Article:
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Transportation Technology

Peugeot Citroen To Introduce Compressed Air Hybrid By 2016 204

cylonlover writes "With a few exceptions, such as Volvo's Air Motion Concept, major automotive manufacturers have generally shied away from compressed air technology. PSA Peugeot Citroen is bucking this trend with its 'Hybrid Air' powertrain that addresses the limited range of compressed air energy storage technology by combining it with a gasoline powered internal combustion engine. The company plans to have Hybrid Air powered vehicles on the road by 2016."
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Peugeot Citroen To Introduce Compressed Air Hybrid By 2016

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  • Compressed air. (Score:5, Informative)

    by serviscope_minor ( 664417 ) on Friday January 25, 2013 @01:42PM (#42692765) Journal

    Not many details about it.

    I guess you can re-use cylinders from the ICE for compression and expansion, which would save on weight.

    Though the main problem with compressed air is that it cools and lowers pressure after it's been compressed, which is a big source of inefficiency. Large amounts of the energy are lost as heat. No mention on how they tackle that. For a lot of hybrid use, I suppose that insulating the tank would work quite well, but they imply that it can run off air for a large amount of the time, suggesting that the air will stay in the tank for a while and therefore cool down substantially.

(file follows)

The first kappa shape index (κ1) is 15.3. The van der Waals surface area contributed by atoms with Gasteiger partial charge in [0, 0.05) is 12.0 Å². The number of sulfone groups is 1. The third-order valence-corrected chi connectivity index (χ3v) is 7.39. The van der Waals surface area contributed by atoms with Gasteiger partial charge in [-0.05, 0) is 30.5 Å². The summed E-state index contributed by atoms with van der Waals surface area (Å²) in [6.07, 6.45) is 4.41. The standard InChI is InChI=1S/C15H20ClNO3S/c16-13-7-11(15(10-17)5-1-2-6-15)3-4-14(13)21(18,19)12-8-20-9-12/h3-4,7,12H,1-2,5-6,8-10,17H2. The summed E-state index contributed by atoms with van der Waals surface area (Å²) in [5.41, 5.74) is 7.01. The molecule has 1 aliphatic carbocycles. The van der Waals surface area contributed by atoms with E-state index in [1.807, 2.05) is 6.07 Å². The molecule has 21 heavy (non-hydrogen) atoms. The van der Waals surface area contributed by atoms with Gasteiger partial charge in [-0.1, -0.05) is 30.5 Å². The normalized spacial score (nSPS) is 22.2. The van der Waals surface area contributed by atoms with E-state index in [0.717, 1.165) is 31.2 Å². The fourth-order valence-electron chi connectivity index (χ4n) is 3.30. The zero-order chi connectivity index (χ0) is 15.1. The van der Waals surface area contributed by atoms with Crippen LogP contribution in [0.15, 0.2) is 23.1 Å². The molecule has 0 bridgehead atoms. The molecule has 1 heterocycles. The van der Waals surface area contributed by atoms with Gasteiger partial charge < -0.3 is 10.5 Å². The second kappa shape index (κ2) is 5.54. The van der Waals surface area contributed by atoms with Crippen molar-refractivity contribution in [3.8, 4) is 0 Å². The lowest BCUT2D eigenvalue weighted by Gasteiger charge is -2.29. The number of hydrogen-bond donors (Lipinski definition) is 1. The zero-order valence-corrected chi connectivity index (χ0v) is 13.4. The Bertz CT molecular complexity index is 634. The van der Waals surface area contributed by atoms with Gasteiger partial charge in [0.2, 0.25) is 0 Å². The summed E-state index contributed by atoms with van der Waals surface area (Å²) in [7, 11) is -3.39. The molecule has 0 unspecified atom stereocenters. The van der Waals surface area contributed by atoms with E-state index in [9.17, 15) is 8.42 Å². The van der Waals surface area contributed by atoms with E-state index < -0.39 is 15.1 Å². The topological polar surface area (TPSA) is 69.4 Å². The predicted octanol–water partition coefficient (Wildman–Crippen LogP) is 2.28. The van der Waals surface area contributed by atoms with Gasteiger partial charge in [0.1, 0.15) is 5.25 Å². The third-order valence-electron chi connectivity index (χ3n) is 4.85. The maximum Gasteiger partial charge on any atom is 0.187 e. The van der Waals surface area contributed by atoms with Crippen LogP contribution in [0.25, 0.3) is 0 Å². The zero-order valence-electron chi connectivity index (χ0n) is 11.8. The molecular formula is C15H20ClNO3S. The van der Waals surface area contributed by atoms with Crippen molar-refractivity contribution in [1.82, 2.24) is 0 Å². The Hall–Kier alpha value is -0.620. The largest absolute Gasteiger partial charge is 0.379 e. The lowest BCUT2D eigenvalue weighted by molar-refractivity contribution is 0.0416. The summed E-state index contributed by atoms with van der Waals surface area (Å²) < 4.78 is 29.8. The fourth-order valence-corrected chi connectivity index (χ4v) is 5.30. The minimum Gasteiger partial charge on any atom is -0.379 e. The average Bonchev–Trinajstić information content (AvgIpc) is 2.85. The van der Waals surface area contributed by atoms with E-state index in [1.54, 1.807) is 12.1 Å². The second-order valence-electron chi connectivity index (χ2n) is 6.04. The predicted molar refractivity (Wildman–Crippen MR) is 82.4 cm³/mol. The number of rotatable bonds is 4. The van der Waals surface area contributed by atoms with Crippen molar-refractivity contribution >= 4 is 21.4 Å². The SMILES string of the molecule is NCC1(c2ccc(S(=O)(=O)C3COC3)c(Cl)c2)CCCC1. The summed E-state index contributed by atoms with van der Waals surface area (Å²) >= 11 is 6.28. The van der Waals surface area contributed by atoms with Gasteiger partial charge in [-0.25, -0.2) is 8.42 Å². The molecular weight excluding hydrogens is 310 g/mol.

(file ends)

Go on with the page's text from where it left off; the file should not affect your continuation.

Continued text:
Still though, batery charging isn't exactly 100% efficient and the simplicity could outweght the reduced efficiency.

    Also, free A/C in summer.

  • Re:Compressed air. (Score:4, Informative)

    by Charliemopps ( 1157495 ) on Friday January 25, 2013 @02:09PM (#42693089)

    You've got that backward. Air gets hot as its compressed. Very hot. To store the kind of PSI they'll need, that tank will be scortching hot unless they have some system to use that heat. Then, when it's released and the air expands, it cools. It says the drive train is hydrolic. I suspect it's a lot like a hydrostatic garden tractor. They've got a pully that when they spin it produces drive. If you've got compressed air driving that pully, and you have a gasoline engine driving it at the same time, the engine would be extremely efficient to begin with... then, as the compressed air tank loses preasure the load on the gasoline engine would become greater, reducing its efficiency. The result is that it's actually a gasoline powered car that gets a great efficiency boost while it still has air in its tank. Once it runs out, its just a normal car. So you can have a very efficient drive to and from work, but trips to grandmas not so much.

  • Re:great idea (Score:5, Informative)

    by h4rr4r ( 612664 ) on Friday January 25, 2013 @02:14PM (#42693167)

    No one has heard of who?

    These are major car brands in the EU.

  • by ryzvonusef ( 1151717 ) on Friday January 25, 2013 @02:20PM (#42693251) Journal

    Here is some some quick responses.

    1- No, running around in car with gas full of high pressure tank is the not the end of the world, people (including yours truly) do it with CNG enabled cars.

    2- As for compression/decompression energy losses, same as for CNG, you need to cool it it blah blah, and is done so on a commercial scale at every CNG station; therefore can be done.

    3- CNG suffers from power problems on steep climbs, same seems to be the case for air. But for regular commute, it's perfect and economical.